A-Bomb Essay, Research Paper 3. The Greater East Asia War and the A-Bomb 3.1 The Greater East Asia war Along with expansion of its role as a military city, Hiroshima became a modern city.
A-Bomb Essay, Research Paper
3. The Greater East Asia War and the A-Bomb
3.1 The Greater East Asia war
Along with expansion of its role as a military city, Hiroshima became a modern city.
After the Manchurian Incident, the Shanghai Incident, and the outbreak of the full-scale war between Japan and China, the Japanese army and navy launched an attack on the northen Malay Peninsula and attacked Pearl Harbor in Hawaii on December 8, 1941 (Japan time). Japan rushed into the Greater East Asia War (the Pacific War). In Hiroshima, a center of military affairs since the Sino-Japanese and the Russo-Japanese wars, military installations were expanded and various heavy industries developed rapidly.
In 1942, a Marine headquarters (under the command of Lieutenant General Fumio Saeki) was set up in Ujina, and related units were placed on the coast around Hiroshima City. Later, when the atomic bomb was dropped, these units, located about 4 kilometers away from the city, escaped destruction. They sent out relief squads and took a very active part in aiding the wounded, clearing the dead bodies and cleaning the streets.
3.2 Preparations for the Decisive Battle on the Mainland
After the outbreak of the war, the air defense setup of the city was rapidly strengthened and was much stronger than in other cities. However, after Japan, which had been victorious in the early stages of the war, lost the battle of Guadalcanal in 1943, the military situation grew steadily worse, and it appeared that the mainland of Japan would be turned into a battlefield. The army hurriedly prepared for a decisive battle on the mainland. With these preparations Hiroshima was to take on a new role. Japan was divided into two parts; the First General Headquarters was placed in Tokyo, and the Second General Headquarters (under the command of Marshal Shunroku Hata) in Hiroshima, where the headquarters of the Chugoku District Governor-General (led by Isei Otsuka), the highest administrative body commissioned by the central government, was also established.
In 1944, U.S. forces occupied Saipan, the last strategic point of the Japanese army on the south Pacific front, and established an air base from which to attack the mainland of Japan. In November full-scale air raids were begun, devastating the cities of Japan one by one.
Under such conditions, Hiroshima City began the evacuation of students above the third grade of elementary school and of other citizens whose presence was not essential. With the threat of incendiary bombings, demolition of buildings to make fire lanes was carried out on a wide scale. For the demolition of buildings, volunteer army corps in various places, organized according to the National Volunteer Army Conscription Law, and mobilized students of various middle schools and girls’ schools were gathered to engage in the work each day.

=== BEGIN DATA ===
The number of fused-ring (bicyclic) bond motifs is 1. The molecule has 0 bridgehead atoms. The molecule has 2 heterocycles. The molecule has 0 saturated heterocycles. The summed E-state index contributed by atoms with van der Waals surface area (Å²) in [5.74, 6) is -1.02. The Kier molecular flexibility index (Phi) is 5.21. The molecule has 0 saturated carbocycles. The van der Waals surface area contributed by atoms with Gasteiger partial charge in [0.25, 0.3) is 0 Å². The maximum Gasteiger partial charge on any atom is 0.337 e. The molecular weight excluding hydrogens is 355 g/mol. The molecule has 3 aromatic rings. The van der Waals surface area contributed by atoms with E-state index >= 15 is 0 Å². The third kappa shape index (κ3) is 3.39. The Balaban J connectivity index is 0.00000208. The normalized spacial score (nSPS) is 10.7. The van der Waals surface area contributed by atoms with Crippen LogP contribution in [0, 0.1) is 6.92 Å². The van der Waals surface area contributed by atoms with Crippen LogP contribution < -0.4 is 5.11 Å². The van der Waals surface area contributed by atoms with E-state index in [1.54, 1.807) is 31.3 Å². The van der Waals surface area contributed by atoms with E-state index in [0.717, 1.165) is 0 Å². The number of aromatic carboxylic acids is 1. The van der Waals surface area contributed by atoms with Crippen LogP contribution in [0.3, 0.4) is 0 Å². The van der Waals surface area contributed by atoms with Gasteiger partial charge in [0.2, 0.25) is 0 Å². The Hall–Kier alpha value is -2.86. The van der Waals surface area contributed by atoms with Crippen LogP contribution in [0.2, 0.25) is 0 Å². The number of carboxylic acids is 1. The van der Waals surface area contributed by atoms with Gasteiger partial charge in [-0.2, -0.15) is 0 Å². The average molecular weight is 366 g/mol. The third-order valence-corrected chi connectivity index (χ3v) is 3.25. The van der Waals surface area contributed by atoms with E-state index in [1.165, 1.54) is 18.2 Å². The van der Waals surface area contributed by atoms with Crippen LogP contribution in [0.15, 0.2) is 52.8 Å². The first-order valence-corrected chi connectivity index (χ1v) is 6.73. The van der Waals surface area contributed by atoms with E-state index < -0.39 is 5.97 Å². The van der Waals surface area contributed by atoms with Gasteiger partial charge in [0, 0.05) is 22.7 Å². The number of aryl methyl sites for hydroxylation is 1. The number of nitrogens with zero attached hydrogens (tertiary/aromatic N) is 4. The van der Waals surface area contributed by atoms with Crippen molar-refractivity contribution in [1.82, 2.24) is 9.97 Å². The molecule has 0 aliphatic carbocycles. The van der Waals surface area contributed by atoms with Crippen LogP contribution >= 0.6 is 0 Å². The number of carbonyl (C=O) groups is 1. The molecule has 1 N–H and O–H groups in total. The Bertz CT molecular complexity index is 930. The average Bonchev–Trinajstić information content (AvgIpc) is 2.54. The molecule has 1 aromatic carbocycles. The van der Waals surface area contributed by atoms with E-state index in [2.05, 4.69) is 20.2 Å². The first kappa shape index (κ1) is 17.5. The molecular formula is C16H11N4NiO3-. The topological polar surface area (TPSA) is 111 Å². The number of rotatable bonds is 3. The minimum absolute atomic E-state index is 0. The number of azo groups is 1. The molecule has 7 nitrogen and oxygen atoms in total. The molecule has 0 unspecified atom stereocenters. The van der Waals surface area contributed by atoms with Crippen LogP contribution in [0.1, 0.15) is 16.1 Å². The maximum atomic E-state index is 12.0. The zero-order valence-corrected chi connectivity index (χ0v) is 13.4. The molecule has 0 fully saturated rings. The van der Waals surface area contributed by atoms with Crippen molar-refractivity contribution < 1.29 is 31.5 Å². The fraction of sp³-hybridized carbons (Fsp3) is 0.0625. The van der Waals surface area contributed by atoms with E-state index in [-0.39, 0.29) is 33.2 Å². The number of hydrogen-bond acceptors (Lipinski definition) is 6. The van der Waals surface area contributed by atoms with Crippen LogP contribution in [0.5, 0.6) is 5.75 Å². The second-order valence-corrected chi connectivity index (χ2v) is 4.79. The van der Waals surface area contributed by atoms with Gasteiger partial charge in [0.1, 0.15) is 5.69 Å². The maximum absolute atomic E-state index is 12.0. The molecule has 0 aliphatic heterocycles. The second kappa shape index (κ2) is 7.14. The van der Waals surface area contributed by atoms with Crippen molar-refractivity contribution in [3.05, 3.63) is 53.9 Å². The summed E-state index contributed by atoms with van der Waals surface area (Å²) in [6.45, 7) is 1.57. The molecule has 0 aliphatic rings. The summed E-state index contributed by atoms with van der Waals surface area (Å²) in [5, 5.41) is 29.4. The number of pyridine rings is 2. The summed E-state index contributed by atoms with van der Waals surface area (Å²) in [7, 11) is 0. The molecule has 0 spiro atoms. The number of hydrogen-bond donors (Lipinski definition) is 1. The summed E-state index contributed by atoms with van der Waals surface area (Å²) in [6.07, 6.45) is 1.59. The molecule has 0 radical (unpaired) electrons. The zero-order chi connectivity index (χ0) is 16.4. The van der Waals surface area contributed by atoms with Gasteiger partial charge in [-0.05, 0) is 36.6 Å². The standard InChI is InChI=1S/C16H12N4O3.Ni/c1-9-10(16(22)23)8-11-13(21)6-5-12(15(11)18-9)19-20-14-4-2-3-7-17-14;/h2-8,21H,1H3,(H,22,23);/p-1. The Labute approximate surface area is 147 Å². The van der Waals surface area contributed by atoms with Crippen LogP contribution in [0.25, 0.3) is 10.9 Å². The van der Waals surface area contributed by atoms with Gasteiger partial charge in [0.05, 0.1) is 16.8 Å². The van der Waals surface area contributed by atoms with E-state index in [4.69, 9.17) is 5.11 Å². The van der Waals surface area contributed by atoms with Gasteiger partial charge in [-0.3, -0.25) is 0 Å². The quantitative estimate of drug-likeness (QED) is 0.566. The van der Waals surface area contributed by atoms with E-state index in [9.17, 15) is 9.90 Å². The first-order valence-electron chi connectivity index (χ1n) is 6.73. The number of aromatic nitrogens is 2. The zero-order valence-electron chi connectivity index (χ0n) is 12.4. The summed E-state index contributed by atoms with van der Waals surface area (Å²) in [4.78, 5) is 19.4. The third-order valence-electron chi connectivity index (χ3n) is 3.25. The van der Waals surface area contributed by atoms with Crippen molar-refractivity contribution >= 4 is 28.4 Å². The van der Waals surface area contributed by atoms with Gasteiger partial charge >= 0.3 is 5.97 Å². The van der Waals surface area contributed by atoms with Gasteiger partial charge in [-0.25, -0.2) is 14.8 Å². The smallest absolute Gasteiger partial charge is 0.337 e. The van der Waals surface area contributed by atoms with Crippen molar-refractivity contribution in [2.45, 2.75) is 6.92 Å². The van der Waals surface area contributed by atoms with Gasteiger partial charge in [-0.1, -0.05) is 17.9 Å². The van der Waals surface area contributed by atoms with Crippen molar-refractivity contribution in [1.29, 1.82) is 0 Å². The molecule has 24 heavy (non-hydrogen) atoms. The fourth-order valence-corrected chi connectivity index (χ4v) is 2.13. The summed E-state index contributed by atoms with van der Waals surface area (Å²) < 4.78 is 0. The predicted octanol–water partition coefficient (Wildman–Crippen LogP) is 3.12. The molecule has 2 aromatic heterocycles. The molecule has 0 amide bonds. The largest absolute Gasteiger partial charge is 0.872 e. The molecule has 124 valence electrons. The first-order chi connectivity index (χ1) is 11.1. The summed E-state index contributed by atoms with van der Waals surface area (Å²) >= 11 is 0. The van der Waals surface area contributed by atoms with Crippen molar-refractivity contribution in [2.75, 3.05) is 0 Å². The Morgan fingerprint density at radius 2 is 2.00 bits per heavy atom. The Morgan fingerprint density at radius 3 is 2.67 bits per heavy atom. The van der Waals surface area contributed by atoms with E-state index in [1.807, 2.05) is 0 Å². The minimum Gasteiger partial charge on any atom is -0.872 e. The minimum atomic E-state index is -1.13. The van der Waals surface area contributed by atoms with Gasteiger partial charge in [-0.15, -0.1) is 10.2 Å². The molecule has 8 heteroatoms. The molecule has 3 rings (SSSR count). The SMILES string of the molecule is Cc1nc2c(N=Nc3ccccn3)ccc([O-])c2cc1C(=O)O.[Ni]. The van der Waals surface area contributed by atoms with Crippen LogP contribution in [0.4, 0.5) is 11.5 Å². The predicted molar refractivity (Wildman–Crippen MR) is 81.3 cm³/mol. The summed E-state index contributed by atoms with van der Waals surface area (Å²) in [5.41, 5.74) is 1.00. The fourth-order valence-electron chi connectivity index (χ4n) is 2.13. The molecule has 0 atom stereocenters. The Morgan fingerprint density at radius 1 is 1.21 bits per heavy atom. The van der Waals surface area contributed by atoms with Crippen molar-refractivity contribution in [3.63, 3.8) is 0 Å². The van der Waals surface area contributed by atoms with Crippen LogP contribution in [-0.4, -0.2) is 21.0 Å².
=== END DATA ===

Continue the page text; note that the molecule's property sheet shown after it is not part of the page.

An evacuation plan for citizens was made in preparation for the outbreak of a major conflagration caused by air raids. The evacuation destination of each neighborhood association was specified in advance in order to avoid confusion. The evacuation of people that had been organized at the outset of the air raids was prohibited near the end of the war in order to secure personnel necessary for air defense.
3.3 Demolition of Hiroshima
On August 6 1945, one atomic bomb instantly destroyed almost all of the houses and buildings in Hiroshima. They caught fire immediately and were reduced to ashes. In the case of wooden houses, those which were within one kilometer of the hypocenter were smashed at the moment of the explopsion. Those in the area between one kilometer and two kilometers from the hypocenter were completely destroyed. Those in the area two to three kilometers away were severely damaged. Even houses three to four kilometers from the center of the explosion were badly damaged.
In the case of reinforced concrete buildings, the roofs of those near the center of the explosion collapsed. Some of the buildings were flattened and became piles of rubble.
A fierce fire followed destruction by the violent blast caused by the explosion. Every building within one kilometer of the hypocenter was totally destroyed by the fire whether it was wooden or reinforced concrete. The buildings located one to two kilometers from the center were mostly destroyed by the fire, and those two to three kilometers from the center were partially destroyed.